Bernie Says He Will Have to ‘Change the Nature of the Campaign’ After Heart Attack

Vermont Sen. Bernie Sanders said he will have to slow down on the campaign trail after suffering a heart attack earlier this month.

Sanders was hospitalized in Las Vegas for three days last week after complaining about chest pains at an event. Sanders had two stents inserted and returned to Vermont to recover.

On Tuesday, the 78-year-old told lawmakers that he won’t be able to keep up the same pace on the campaign following his health scare.

“I think we’re going to change the nature of the campaign a bit,” Sanders said. “Make sure that I have the strength to do what I have to do.”

Asked what he meant, Sanders replied that he would no longer do “four rallies” a day.

“We were doing, you know, [in] some cases five or six meetings a day, three or four rallies and town meetings and meeting with groups of people,” Sanders said. “I don’t think I’m going to do that.”

Sanders’ daughter-in-law passes away:

Over the weekend, Sanders’ daughter-in-law Dr. Rainè Riggs passed away at the age of 46 just two days after being diagnosed with neuroendocrine cancer.

Riggs was married to Sanders’ son, Levi, and had three children.

“How can the world ever be the same when it said goodbye to such a beautiful soul? It is simple…. our world will never be the same,” the family said. “I don’t know how our family will ever get over this loss as she was loved so much. I do know that we will continue on because we have to…. we promised her we would.”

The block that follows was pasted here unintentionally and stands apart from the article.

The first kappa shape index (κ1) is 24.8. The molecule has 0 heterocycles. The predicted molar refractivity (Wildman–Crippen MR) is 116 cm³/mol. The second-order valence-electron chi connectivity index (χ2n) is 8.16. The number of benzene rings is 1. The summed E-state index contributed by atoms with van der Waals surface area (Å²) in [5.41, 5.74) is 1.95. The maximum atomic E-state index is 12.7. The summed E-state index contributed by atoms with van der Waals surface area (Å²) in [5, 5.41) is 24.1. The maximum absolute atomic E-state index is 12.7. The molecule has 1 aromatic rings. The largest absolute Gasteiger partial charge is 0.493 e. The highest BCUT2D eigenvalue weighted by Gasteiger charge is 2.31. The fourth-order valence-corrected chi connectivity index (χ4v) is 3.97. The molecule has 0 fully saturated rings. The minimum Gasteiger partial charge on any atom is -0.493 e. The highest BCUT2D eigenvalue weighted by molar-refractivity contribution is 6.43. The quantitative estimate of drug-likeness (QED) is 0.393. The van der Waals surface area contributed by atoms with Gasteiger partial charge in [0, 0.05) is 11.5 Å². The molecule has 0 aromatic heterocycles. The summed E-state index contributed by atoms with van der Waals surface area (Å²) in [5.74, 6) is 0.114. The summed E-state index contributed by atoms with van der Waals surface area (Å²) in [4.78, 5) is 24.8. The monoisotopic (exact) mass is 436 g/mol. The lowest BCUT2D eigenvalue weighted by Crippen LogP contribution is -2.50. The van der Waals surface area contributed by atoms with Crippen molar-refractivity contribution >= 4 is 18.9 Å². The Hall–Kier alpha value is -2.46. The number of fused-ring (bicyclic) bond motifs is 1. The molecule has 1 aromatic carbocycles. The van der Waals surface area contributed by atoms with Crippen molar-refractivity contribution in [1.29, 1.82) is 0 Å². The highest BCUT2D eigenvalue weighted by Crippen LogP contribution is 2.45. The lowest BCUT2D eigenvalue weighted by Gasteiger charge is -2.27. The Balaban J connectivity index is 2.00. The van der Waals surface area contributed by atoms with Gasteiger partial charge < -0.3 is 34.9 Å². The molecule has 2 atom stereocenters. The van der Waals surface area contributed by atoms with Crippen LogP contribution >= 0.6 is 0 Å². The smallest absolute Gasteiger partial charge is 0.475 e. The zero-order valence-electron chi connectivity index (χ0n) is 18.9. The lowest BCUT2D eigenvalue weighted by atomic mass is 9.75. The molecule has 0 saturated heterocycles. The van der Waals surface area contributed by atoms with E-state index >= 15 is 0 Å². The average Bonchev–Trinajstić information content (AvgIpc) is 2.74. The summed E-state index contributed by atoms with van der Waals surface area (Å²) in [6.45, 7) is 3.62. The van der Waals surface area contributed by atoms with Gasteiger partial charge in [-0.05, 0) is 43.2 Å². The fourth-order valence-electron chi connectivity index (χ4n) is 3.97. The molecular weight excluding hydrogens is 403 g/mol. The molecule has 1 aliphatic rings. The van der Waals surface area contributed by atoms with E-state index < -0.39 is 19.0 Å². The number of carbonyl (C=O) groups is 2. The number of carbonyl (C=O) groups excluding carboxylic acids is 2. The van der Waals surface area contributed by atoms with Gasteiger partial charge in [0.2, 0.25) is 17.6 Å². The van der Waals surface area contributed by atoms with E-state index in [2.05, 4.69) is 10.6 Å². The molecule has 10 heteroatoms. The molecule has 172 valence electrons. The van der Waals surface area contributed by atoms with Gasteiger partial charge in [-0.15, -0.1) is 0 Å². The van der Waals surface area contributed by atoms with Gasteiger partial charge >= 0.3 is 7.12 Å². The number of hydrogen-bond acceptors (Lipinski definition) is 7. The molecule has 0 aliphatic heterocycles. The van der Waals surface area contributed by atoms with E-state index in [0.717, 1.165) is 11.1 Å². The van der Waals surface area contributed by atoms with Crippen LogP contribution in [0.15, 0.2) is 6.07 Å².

Will Sanders drop out?

Sanders did not hint that he would end his campaign but conceded that voters would take his health into account.

“Everything that happens every day weighs on how people feel about you,” he said. “And my own view is that — and I think it’s the voters’ view — you look at the totality of who a candidate is. You look at what that candidate stands for, the integrity of that candidate, the history of that candidate.”

His campaign downplayed his remarks.

“As Bernie said, we are going to have an active campaign,” campaign manager Faiz Shakir said in a statement. “Instead of a breakneck series of events that lap the field, we are going to keep a marathoner’s pace that still manages to outrun everyone else.”


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